AWS Lightsail is the closest thing AWS has to shared hosting. It is their quick, easy and inexpensive off-the-shelf hosting that has SSH access and many of the benefits of using a more expensive EC2 instance.
It is an affordable entry in cloud computing, but is it any good?
I decided to try out Amazon’s cheapest hosting offering by moving a WordPress blog from some shared hosting to Lightsail. I have tried EC2 in the past so this was not my first experience with AWS, but I was curious to see what their new more consumer-based hosting was like.
When you create an instance of Lightsail you chose how big or small you want it, then you can have it pre-configured as a WordPress blog or several other applications. I went with the PHP 7 LAMP stack option in the smallest size ($3.50 per month). I chose this option because I wanted to make sure WordPress was exactly the way I wanted it.
The PHP version I received was PHP 7.1. But it’s possible to upgrade. In the
The main thing you can say about the setup is that it was
First Look at Lightsail
Having used AWS EC2 in the past so I knew that things might be a bit different with Lightsail compared with normal VPS hosting. The main difference you notice right away is that the default username is “
So, what is this Bitnami?
Amazon AWS has so many quirks that you might assume that Bitnami is an AWS thing, but it is quite widely used in cloud computing (including Oracle Cloud and Google Cloud Platform).
With Lightsail/Bitnami a lot of the things you normally have to do to set up a LAMP stack are already done for you. For example, Apache is pre-installed with most/all modules and even MySQL is pre-installed.
Transferring a Website to Lightsail
I basically followed my guide from here to move a WordPress blog over to AWS Lightsail with the WP-CLI. The previous hosting the blog was on was basically shared hosting with a few tweaks to it to make it slightly closer to a VPS, whereas Lightsail is basically a VPS with stabilizers on it.
As the instance is just going to be hosting one website I didn’t have to worry at all about the
My first question was how do I connect to MySQL. The login info for MySQL did not appear to be anywhere in the AWS console. To find the password for the root user you need the Bitnami Application password. From the home directory (where you arrive after logging in) just type…
$ cat bitnami_application_password
Transferring everything across, most things just worked. While PDO worked fine in normal PHP pages, I had to tweak the php.ini to get PDO to work from a script run in the CLI. For me, I just had to uncomment the .so file for PDO which was almost the last line of the
After changing something like the php.ini you’ll have to restart. The following command seems to stop everything (apache/HTTPd, PHP and MySQL, ), then restart everything; perfect for making sure everything gets restarted all at once but not very graceful (from here)…
$ sudo /opt/bitnami/ctlscript.sh restart
To just restart apache you’d just add “apache” to the end…
$ sudo /opt/bitnami/ctlscript.sh restart apache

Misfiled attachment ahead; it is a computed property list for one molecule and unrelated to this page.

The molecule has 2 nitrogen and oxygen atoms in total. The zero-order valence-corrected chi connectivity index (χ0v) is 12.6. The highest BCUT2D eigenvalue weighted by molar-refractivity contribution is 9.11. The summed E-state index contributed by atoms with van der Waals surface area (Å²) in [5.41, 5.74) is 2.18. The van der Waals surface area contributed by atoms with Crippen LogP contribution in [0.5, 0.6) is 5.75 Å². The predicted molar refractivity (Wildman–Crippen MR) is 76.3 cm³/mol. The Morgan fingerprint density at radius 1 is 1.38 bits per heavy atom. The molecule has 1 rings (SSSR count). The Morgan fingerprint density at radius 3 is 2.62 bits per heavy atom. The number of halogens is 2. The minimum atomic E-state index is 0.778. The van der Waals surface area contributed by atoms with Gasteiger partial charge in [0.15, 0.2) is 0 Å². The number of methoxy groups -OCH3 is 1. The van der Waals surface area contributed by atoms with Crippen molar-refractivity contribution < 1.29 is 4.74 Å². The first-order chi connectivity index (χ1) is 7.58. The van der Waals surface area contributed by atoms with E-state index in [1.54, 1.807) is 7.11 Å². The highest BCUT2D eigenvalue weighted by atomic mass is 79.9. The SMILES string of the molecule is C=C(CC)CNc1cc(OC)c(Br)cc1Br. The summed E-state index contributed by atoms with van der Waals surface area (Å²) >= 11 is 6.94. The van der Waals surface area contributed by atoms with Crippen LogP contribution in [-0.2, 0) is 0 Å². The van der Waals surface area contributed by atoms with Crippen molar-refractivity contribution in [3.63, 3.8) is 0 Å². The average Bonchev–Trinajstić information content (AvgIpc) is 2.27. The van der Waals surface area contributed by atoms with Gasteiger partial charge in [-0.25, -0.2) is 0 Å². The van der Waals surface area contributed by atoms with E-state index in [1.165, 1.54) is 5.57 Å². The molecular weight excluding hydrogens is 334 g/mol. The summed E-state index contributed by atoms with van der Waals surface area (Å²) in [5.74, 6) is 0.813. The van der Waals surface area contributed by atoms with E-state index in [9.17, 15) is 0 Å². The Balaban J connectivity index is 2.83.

While some things are very different in Bitnami, it’s basically just a Linux instance. I am most comfortable with Ubuntu/Debian and a lot of the standard CLI functions are exactly the same as Ubuntu. Nano comes pre-installed and was the default editor for the crontab.
$ crontab -e
* * * * * /opt/bitnami/php/bin/php -f /opt/bitnami/apache2/htdocs/scripts/index.php "name_of_method()"
$ sudo service cron reload
The timezone is quite important because it can also affect your keyboard layout when typing into the Linux terminal. Changing the timezone is based on Ubuntu 16.04, so something like this would work to list the timezones, select a timezone then check which timezone you’re using…
$ timedatectl list-timezones
$ sudo timedatectl set-timezone America/Vancouver
Now, that the Linux timezone is set, you may also need to update the timezone PHP uses by updating this line in the php.ini…
Something else that is the same as Ubuntu is…
$ sudo apt-get update
$ sudo apt-get upgrade
Once you get used to the different directory structure, everything is pretty much the same as Ubuntu.
Issue(s) with AWS Lightsail
The first “upgrade” was a large one which took a while. It took so long in fact that either putty went inactive, or my computer went to sleep, or both. After this, the website went down and I had no access to SSH. What I seemed to have to do was not “reboot” the instance, but “stop” and “start” the instance from the AWS console. After this, I had a different public IP address but I was able to fix whatever had happened with the upgrade.
If the restart is the opposite of graceful, stopping and starting was similarly very ungraceful, comparable to doing the same thing with any VPS instance.
Apart from some minor changes that will probably be easy to get used to, I did not have many issues at all.
AWS Lightsail: Conclusion
Basically, so far so good. The instance seems fast for a WordPress blog, it certainly is compared to the previous shared hosting.
I’m not 100% sure that the speed of setup of Bitnami is worth the changes it makes to the Linux operating system. It seems like Amazon are trying to make Linux Administration as easy and simple as possible by adding another layer of complexity. But I may change my mind. Pretty easy and fast on the whole.